“When I see this image, I see myself”: Teachers Explore Race Through Kara Walker’s Post-Katrina Adrift

Folashade Cromwell, Visiting Assistant Professor of Education, Framingham State University

Palm Trees and Billboards: Navigating the Tropics in Art and Anthropology

Lara Stein Pardo, Faculty Fellow in the Warren Center for the Humanities, Vanderbilt University

Moderator: Courtney J. Martin, Assistant Professor of History of Art and Architecture, Brown University

 12:30-2:00         Lunch on your own

Harambee House Lunch for speakers and invited students

 2:00-3:15           Keynote Address

Coco Fusco, Massachusetts Institute of Technology, MLK Visiting Scholar

Dangerous Moves: Performance and Politics in Cuba

Introduction: Elena Creef, Professor of Women’s and Gender’s Studies, Wellesley College

 3:15-4:15           Davis Museum Self-guided | Student Gallery Talks

4:15-4:30           Break for Light Refreshments in Collins Café

 4:30-6:00           Into the Light: Dark Room Members’ Publications

Nursing Civil Rights: Gender and Race in the Army Nurse Corps (University of Illinois Press, 2015)

Charissa J. Threat, Assistant Professor of History, Spelman College

Oshun’s Daughters: The Search for Womanhood in the Americas (SUNY Press, 2014)

Vanessa Valdés, Associate Professor of Spanish and Portuguese. The City College of New York

 Domestic Disturbances: Re-Imagining Narratives of Gender, Labor, and Immigration (University of Texas Press, 2014)

Irene Mata, Associate Professor of Women’s and Gender’s Studies, Wellesley College

South Side Girls: Growing Up in the Great Migration (Duke University Press, 2015)

Marcia Chatelain, Assistant Professor of History, Georgetown University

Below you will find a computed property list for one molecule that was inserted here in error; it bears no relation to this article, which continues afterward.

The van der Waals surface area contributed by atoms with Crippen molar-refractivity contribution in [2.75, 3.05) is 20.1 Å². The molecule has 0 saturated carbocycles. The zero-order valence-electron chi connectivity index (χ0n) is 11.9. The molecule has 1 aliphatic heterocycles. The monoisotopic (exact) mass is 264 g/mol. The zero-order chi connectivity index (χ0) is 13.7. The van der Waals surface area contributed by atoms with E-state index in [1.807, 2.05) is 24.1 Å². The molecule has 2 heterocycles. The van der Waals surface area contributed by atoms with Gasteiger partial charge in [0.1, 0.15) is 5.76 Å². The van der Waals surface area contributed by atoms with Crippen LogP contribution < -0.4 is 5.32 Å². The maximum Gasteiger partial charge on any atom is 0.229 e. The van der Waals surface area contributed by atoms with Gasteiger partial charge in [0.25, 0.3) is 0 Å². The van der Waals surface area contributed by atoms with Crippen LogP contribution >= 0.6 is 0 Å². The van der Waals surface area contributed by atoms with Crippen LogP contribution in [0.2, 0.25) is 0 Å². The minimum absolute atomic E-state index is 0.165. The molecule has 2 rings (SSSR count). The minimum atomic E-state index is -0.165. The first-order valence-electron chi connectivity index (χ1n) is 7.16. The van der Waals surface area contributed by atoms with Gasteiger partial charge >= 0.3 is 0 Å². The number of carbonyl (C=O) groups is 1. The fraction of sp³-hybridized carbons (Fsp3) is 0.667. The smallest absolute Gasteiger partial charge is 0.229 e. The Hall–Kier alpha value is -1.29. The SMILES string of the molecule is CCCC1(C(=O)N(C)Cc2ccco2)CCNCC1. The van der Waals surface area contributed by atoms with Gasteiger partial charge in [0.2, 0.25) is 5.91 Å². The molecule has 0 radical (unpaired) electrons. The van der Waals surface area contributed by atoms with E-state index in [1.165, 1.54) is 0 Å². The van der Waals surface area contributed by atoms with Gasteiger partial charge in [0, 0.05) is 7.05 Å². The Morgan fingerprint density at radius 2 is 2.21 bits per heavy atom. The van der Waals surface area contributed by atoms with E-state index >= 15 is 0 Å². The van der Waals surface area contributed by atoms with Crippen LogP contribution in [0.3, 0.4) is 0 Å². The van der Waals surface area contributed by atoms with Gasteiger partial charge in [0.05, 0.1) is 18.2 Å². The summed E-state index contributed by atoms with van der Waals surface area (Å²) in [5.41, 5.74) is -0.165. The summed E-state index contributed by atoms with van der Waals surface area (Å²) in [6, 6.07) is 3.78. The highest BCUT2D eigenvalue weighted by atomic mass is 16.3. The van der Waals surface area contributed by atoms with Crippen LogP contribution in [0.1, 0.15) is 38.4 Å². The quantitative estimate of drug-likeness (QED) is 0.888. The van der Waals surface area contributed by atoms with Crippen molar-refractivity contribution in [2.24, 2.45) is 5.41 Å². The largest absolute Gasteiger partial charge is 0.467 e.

Moderator: Kimberly Juanita Brown, Visiting Assistant Professor of Studies of Women, Gender, and Sexuality, Harvard University

Concluding Remarks Faith Smith, Assoc. Professor of African and Afro-American Studies and English, Brandeis University

6:00-7:00           Reception in the Davis Museum Lobby

Book table with Dark Room Members’ publications.

Co-sponsored by The Eleanor Edwards Fund, Newhouse Center for the Humanities, Partnerships for Diversity and Inclusion, McNeil Program for the Study of American Art, Mellon Mays Undergraduate Fellowship Program, Davis Museum and Cultural Center, Wellesley Centers for Women, Writing Program, and the Office of the Advisor to Latina Students

Academic Programs: Africana Studies, American Studies, Art, Cinema & Media Studies, English, History, Peace & Justice Studies and Women’s & Gender Studies.

FEMINISMS UNBOUND @ MIT – The Dark Room: Race and Gender in the Visual Archive – Feb. 11

The Graduate Consortium of Women’s Studies series “Feminisms Unbound” continues at MIT on February 11 featuring members of The Dark Room: Race and Visual Culture Faculty Seminar: Irene Mata (Wellesley College), Sandy Alexandre (MIT), Marcia Chatelain (Georgetown University), and moderator/co-organizer Kimberly Juanita Brown (Brown University). I’ll talk specifically about Kara Walker’s A Subtlety, the sugar installation at the Domino Factory in Brooklyn from last summer. Join us!

Mammy in waiting
Kara Walker’s “A Subtlety…”(July 2014).  Photo by Nikki A. Greene.
The Dark Room: Race and Gender in the Visual Archive
Wednesday, February 11th: 5:30 – 7:30 PM
Location: The Moore Room, Building 6 Room 321

In the intellectual tributary that is critical race theory, all is connected.  Whether the task is elucidating the gendered trajectory of imperialism and violence in the United States, examining indigenous art forms in Latin America, or probing the interstices of Caribbean cultural production in the 20th century, critical race theorists have always engaged the world of the visual.  Bringing together scholars invested in the work of critical race studies as visual culture offers a unique vantage point through which to imagine the future of visual culture studies. The Dark Room is an interdisciplinary working group of scholars interested in theories of visuality and theories of racial formation.   In this roundtable each feminist scholar will select an image and interpret it in relation to its archive.

 

WordPress.com.

Up ↑

%d bloggers like this: